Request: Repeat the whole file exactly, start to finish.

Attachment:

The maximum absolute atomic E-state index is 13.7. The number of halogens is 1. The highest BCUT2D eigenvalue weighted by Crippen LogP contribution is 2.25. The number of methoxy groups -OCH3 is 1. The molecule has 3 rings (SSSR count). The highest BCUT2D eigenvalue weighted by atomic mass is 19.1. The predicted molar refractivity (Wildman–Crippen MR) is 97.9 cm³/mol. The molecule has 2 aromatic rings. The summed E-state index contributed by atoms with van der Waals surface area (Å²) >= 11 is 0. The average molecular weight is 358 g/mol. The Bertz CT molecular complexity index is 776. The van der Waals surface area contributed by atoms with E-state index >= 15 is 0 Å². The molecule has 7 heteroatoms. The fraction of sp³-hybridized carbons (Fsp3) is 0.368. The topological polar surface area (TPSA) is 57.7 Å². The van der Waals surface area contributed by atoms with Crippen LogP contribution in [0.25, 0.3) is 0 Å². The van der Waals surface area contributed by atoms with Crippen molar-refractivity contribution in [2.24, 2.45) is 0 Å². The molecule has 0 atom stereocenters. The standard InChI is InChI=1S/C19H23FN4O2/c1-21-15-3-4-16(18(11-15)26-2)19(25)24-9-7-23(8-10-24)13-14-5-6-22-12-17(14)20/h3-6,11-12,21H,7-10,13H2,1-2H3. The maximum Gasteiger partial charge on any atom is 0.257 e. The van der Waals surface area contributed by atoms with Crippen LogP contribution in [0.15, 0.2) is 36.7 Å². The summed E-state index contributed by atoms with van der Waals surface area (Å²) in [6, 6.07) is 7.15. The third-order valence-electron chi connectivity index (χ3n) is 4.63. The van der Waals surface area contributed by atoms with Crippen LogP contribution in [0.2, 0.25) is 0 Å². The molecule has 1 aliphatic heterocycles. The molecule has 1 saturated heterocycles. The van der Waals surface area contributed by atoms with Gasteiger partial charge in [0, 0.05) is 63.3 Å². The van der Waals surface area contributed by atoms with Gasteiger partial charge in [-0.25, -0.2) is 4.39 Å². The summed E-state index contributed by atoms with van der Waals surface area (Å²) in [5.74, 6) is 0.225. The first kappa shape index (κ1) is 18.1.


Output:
The maximum absolute atomic E-state index is 13.7. The number of halogens is 1. The highest BCUT2D eigenvalue weighted by Crippen LogP contribution is 2.25. The number of methoxy groups -OCH3 is 1. The molecule has 3 rings (SSSR count). The highest BCUT2D eigenvalue weighted by atomic mass is 19.1. The predicted molar refractivity (Wildman–Crippen MR) is 97.9 cm³/mol. The molecule has 2 aromatic rings. The summed E-state index contributed by atoms with van der Waals surface area (Å²) >= 11 is 0. The average molecular weight is 358 g/mol. The Bertz CT molecular complexity index is 776. The van der Waals surface area contributed by atoms with E-state index >= 15 is 0 Å². The molecule has 7 heteroatoms. The fraction of sp³-hybridized carbons (Fsp3) is 0.368. The topological polar surface area (TPSA) is 57.7 Å². The van der Waals surface area contributed by atoms with Crippen LogP contribution in [0.25, 0.3) is 0 Å². The van der Waals surface area contributed by atoms with Crippen molar-refractivity contribution in [2.24, 2.45) is 0 Å². The molecule has 0 atom stereocenters. The standard InChI is InChI=1S/C19H23FN4O2/c1-21-15-3-4-16(18(11-15)26-2)19(25)24-9-7-23(8-10-24)13-14-5-6-22-12-17(14)20/h3-6,11-12,21H,7-10,13H2,1-2H3. The maximum Gasteiger partial charge on any atom is 0.257 e. The van der Waals surface area contributed by atoms with Crippen LogP contribution in [0.15, 0.2) is 36.7 Å². The summed E-state index contributed by atoms with van der Waals surface area (Å²) in [6, 6.07) is 7.15. The third-order valence-electron chi connectivity index (χ3n) is 4.63. The van der Waals surface area contributed by atoms with Crippen LogP contribution in [0.2, 0.25) is 0 Å². The molecule has 1 aliphatic heterocycles. The molecule has 1 saturated heterocycles. The van der Waals surface area contributed by atoms with Gasteiger partial charge in [0, 0.05) is 63.3 Å². The van der Waals surface area contributed by atoms with Gasteiger partial charge in [-0.25, -0.2) is 4.39 Å². The summed E-state index contributed by atoms with van der Waals surface area (Å²) in [5.74, 6) is 0.225. The first kappa shape index (κ1) is 18.1.